Northfleet (ship)

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Northfleet.jpg
The Northfleet photographed on the Thames a few days before her loss.
History
Name: Northfleet
Owner:
  • Duncan Dunbar (1853-)
  • John Patton, Jr., London (-1873)
Builder: Northfleet, Kent
Launched: 1853
Fate: Sunk in a collision on 22 January 1873
General characteristics
Tonnage:
Length: 180 feet (55 m) pp
Beam: 32.3 feet (9.8 m)
Depth of hold: 20 feet (6.1 m)
Sail plan: full rigged ship

The Northfleet was a British full rigged ship that is best remembered for her disastrous sinking in the English Channel in January 1873.

Description[edit]

The Northfleet was a Blackwall Frigate of 951 tons gross, 895 net registered tons on dimensions of 180 feet (55 m) between perpendiculars, 32.3 feet (9.8 m) beam and 20.0 feet (6.1 m) depth of hold. She was built at Northfleet, Kent in 1853 for London shipowner Duncan Dunbar and spent much of her career trading between England and Australia and between England, India and China.

Sinking[edit]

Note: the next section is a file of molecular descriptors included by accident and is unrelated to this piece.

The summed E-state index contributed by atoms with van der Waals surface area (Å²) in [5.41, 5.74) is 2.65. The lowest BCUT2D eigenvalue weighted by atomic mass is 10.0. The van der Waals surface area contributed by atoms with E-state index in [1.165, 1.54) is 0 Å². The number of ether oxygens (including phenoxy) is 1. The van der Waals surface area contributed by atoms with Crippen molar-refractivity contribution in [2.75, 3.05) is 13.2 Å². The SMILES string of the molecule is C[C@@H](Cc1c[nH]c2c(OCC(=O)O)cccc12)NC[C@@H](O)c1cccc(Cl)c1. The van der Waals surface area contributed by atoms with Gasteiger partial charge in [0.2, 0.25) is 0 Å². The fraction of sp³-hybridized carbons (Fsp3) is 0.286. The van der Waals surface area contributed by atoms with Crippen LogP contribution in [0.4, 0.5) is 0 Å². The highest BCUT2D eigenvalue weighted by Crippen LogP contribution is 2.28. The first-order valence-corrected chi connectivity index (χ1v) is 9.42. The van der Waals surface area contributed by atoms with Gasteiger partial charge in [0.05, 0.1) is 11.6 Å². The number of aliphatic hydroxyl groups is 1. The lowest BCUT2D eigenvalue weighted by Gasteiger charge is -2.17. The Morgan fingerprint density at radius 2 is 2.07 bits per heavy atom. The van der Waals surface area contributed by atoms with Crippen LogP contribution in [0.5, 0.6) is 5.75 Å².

In 1872 the ship was owned by John Patton, Jr., of London when she was chartered to carry labourers and their families, 340 tons of iron rails, and 240 tons of other equipment to build a railway line in Tasmania, under the command of her previous chief officer Captain Edward Knowles (born on 4 May 1839).

Divers preparing to recover bodies from the wreck, Illustrated London News, 6 February 1873

The Northfleet left Gravesend for Hobart on 13 January 1873 with 379 persons on board: the pilot, 34 crew, three cabin passengers and the assisted emigrants comprising 248 men, 42 women and 52 children. Bad weather forced the ship to drop anchor at several points before leaving the Channel and on the night of 22 January she was at anchor about two or three miles (5 km) off Dungeness. Around 10.30 p.m. she was run down by a steamer that backed off and disappeared into the darkness. The heavily-laden Northfleet sank within half an hour, before vessels in the vicinity realised anything was amiss, and in the ensuing panic a total of 293 people were drowned. 86 were saved. Of the women on board only the captain's wife and one emigrant survived, along with just two of the children. Only two boats managed to get clear of the sinking ship, one without any oars and the other damaged. The captain went down with his ship.

The offending steamer proved to be the Spanish steamship Murillo, which was stopped off Dover on 22 September 1873, eight months after the collision. A Court of Admiralty condemned her to be sold and severely censured her officers.

Sources[edit]